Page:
parsnips in pan

Once you dig your parsnips, you can hold them in the crisper drawer in the fridge for a couple of weeks, or you can cook them all up and freeze them in meal sized portions. They'll hold well in the freezer for several months. According to USA Gardener, “Parsnips are a good source of fiber, folate, magnesium, potassium, Vitamins C and E, calcium, iron, thiamin, riboflavin, niacin, and B6.”

To grow your parsnips, plant the seeds about 1/2 deep in well-loosened soil (remember – deep roots). Keep soil moist until seedlings appear. Parsnips are slow to germinate (they can take around three weeks to emerge), and the germination rates drop significantly as the seed ages. If I don't have fresh seed (even if it's only one year old), I plant it as thick as the hair on a dog's back and thin the seedlings to about one every three inches, if needed. If you don't know what a parsnip seedling looks like, take a peek at West Side Gardener for a photo.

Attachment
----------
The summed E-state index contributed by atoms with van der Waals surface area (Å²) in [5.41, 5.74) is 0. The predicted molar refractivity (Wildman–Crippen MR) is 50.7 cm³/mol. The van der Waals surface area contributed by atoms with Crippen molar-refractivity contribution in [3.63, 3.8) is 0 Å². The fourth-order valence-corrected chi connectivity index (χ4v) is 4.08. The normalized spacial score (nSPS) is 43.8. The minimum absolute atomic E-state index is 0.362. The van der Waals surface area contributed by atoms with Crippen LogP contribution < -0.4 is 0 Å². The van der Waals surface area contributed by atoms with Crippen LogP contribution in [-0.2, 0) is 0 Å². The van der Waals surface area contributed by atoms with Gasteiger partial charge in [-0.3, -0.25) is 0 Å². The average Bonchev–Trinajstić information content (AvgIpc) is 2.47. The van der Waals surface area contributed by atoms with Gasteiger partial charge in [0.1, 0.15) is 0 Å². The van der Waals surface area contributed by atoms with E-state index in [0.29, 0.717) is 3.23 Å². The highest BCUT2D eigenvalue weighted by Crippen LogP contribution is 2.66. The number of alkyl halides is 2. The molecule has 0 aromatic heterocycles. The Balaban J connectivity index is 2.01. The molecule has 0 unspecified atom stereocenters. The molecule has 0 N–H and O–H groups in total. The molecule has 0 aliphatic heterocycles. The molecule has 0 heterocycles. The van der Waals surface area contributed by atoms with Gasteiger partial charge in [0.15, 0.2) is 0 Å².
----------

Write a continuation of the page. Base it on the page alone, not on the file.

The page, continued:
Oh, about the rock…we've had the cutest little tree frog hanging around our deck and greenhouse. He'll come at night and catch moths on the screen door, and during the day I've seen him regularly just sitting – oh so still – on the deck, where he blends in famously.

rock-like tree frog

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  1. Oh, how I adore parsnips! I went through a phase not to long ago where I ate them at every meal. How is it that carrots get all of the glory, when parsnips are so yummy?

  2. I have never tried parsnips.

    Wow!! That frog sure blends in. It does resemble a rock. What kind of tree frog is it? I thought all tree frogs were green.

  3. This is something I need to do mainly because they overwinter. I have the seeds but not the depth so I need to figure out where to grow these. I need something that is raised deep enough.

  4. I always cook my parsnips in butter and just salt to taste (Moms way). I also read to plant 8-10 inches deep for more root and less greenery.